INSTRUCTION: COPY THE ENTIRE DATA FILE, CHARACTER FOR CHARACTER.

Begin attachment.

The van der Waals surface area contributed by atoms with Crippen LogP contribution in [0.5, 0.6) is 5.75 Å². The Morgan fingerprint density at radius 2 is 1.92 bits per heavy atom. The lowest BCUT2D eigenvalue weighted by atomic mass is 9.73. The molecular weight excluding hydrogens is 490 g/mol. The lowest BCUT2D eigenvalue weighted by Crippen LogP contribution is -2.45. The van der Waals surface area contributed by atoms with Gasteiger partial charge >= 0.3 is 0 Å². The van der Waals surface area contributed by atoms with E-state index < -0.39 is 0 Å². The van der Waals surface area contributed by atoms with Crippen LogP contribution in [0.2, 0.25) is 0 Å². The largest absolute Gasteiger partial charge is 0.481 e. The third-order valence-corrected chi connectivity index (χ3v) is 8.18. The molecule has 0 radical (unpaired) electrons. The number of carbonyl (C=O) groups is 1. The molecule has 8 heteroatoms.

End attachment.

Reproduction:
The van der Waals surface area contributed by atoms with Crippen LogP contribution in [0.5, 0.6) is 5.75 Å². The Morgan fingerprint density at radius 2 is 1.92 bits per heavy atom. The lowest BCUT2D eigenvalue weighted by atomic mass is 9.73. The molecular weight excluding hydrogens is 490 g/mol. The lowest BCUT2D eigenvalue weighted by Crippen LogP contribution is -2.45. The van der Waals surface area contributed by atoms with Gasteiger partial charge >= 0.3 is 0 Å². The van der Waals surface area contributed by atoms with E-state index < -0.39 is 0 Å². The van der Waals surface area contributed by atoms with Crippen LogP contribution in [0.2, 0.25) is 0 Å². The largest absolute Gasteiger partial charge is 0.481 e. The third-order valence-corrected chi connectivity index (χ3v) is 8.18. The molecule has 0 radical (unpaired) electrons. The number of carbonyl (C=O) groups is 1. The molecule has 8 heteroatoms.